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Better Transatlantic Relations in Style, not Substance

President Sarkozy gets a dozen standing ovations from Congress. And Chancellor Merkel gets to stay at Bush's ranch in Crawford, which is supposed to be some high honor bestowed upon only President Bush's very best allies.

Will this charm offensive result in better transatlantic relations?

I seriously doubt that Merkel feels all warm and fuzzy now, although that seems to have been the purpose of the invite to Crawford. Likewise, I doubt whether ex-Chancellor Schroeder was saddened when President Bush gave him the cold shoulder treatment. I think the White House exaggerates the power of such symbolism. European politicians are not going to be more supportive of the US because of a visit to Crawford or standing ovations. Has the charming worked in the US? Le Figaro (translation at TMV) opines that Sarkozy accomplished his goal of "conquering the hearts of Americans." Apparently, it is not so difficult to impress Americans these days:

In a country that finds it hard to believe how disliked around the world it has become, it was refreshing to hear a foreigner from the Old Continent express himself with such sincerity on the often-disparaged anthem of the American dream.

Le Figaro concludes: "The unanimous enthusiasm of Congress shows that the plan for seduction was a success. This also suggests that its effects will not be short-lived." Likewise, USA Today and the Associated Press celebrate the asssumed US and French agreements.

I disagree with Le Figaro and share The Economist's skepticism regarding transatlantic relations: "A renewed friendship between America and its once-tricky partners may prove to be longer on style than substance." Is Washington desperate for better relations with Old Europe?

Come back, old Europe, all is forgiven: that seemed to be the tune playing in Washington this week as the leaders of France and Germany-countries once despised by American hawks for their churlish refusal to back the invasion of Saddam Hussein's Iraq-were received with a mixture of fanfare and homespun warmth by George Bush.

The Economist also has a word of caution for the Democrats and the Europeans, who long for a Democratic president:

Philip Gordon, a veteran Europe-watcher and adviser to the presidential campaign of Barack Obama, says that even under a Democratic president there would be a risk of disappointment. Europeans would expect a Democratic president to give ground to their concerns over say, climate change, and Americans would expect better co-operation over Iran and Afghanistan. But such hopes could all too easily be dashed.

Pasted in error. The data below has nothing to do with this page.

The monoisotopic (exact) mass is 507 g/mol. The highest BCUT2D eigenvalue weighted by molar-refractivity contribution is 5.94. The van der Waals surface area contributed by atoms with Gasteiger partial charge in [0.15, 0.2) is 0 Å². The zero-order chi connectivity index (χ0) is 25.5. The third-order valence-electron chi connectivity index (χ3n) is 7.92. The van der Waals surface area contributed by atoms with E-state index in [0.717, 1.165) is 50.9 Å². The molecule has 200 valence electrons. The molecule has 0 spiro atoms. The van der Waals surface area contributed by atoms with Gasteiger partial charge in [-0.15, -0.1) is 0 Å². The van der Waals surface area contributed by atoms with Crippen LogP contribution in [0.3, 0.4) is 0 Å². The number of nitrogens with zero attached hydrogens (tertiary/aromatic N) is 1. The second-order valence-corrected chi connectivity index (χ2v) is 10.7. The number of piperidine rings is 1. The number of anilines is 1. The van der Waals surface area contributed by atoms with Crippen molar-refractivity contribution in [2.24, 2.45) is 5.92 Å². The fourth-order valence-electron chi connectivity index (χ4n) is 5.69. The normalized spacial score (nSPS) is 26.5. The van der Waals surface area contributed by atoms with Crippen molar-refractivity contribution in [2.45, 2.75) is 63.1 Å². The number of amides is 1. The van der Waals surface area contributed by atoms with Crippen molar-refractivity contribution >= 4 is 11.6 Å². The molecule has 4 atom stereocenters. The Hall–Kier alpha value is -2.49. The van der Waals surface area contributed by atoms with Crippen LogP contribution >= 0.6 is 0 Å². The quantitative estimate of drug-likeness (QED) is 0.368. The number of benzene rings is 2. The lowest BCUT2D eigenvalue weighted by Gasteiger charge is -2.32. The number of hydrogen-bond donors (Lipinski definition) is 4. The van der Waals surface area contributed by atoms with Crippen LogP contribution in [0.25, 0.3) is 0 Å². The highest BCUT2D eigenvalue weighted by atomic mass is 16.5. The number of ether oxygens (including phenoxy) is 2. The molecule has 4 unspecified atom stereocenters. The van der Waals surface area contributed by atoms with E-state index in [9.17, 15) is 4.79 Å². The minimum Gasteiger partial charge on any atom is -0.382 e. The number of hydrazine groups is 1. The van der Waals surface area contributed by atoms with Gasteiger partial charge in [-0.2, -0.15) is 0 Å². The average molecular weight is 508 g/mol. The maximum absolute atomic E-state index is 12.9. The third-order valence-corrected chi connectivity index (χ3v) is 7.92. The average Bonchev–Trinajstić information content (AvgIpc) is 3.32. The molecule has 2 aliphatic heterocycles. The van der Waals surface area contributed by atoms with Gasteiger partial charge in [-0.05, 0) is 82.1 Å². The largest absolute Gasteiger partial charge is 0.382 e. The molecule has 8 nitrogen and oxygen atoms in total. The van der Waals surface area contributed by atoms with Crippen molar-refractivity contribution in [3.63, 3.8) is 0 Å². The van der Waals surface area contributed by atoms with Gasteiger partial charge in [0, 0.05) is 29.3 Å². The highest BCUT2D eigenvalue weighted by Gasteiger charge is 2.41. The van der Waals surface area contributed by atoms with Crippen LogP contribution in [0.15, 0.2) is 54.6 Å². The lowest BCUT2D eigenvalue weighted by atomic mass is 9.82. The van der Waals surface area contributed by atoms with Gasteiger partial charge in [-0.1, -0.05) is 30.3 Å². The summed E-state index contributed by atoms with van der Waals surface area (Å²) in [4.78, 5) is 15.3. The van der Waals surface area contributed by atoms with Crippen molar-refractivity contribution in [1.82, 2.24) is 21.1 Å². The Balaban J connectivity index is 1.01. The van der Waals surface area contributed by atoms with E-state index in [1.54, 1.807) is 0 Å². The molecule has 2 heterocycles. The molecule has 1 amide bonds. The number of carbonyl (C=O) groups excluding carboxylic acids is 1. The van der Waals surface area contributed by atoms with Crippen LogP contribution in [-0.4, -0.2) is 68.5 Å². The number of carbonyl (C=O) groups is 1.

Andrew Purvis writes about the Merkel visit to Crawford in Time Magazine:

The transatlantic love-fest will be put to the test in Crawford, where Merkel, known in Germany as the Queen of the Backroom for her softly-softly negotiating style, is expected to warn Bush about the "catastrophic" consequences of a military strike on Iran. Bush, for his part, will urge the European leader to pursue tougher economic sanctions against Tehran, regardless of whether the U.N. Security Council follows suit. Germany has significant trade ties with Iran and has until now resisted pressure to ratchet up sanctions outside of the U.N. framework.

And Nile Gardiner has recycled his usual Heritage advice: "The Bush-Merkel Summit: Washington Must Pressure Berlin Over Iran."

Have you seen any good analysis or commentary on the Sarkozy's and Merkel's visits to the US?


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David on :

So far, the press has reported on the joint news conference where Bush toned down the talk about "World War III" with Iran. I thought it was interesting that Bush used this forum for heaping praise on President Musharraf - a dictator the White House can really get behind. The best commentary so far has probably been that of Gregor Schmitz in Der Spiegel, who writes about how Merkel must try to keep some distance between herself and Bush (not come across as Bush's newest poodle Sarko) [url=,1518,516606,00.html] Partner: Ja. Kumpel:Nein[/url]

Fuchur on :

I would say it the other wy around: IMO, the transatlantic rift of the last years was more about style than substance.

Joerg - Atlantic Review on :

Style made matters worse, but in the end the disagreements were over substance, I believe. The US expected support for Iraq (and thought it had a right to expect the support), but France and Germany did not give enough. Apparently many Americans even think that Old Europe obstructed the US. Besides, the style of Schroeder and Rumsfeld indicates IMHO something real and substantial that has changed in transatlantic relations. The new politicians cover-up the disagreements with better style. But that's all.

Don S on :

Excellent point, Joerg. I'm very surprised to read what Fuchur wrote - normally he/(she, it?) is much more perceptive.

Anonymous on :

French Foreign Affairs Minister Bernard Kouchner: “We are not aligned on U.S. policies, let me be strong on this

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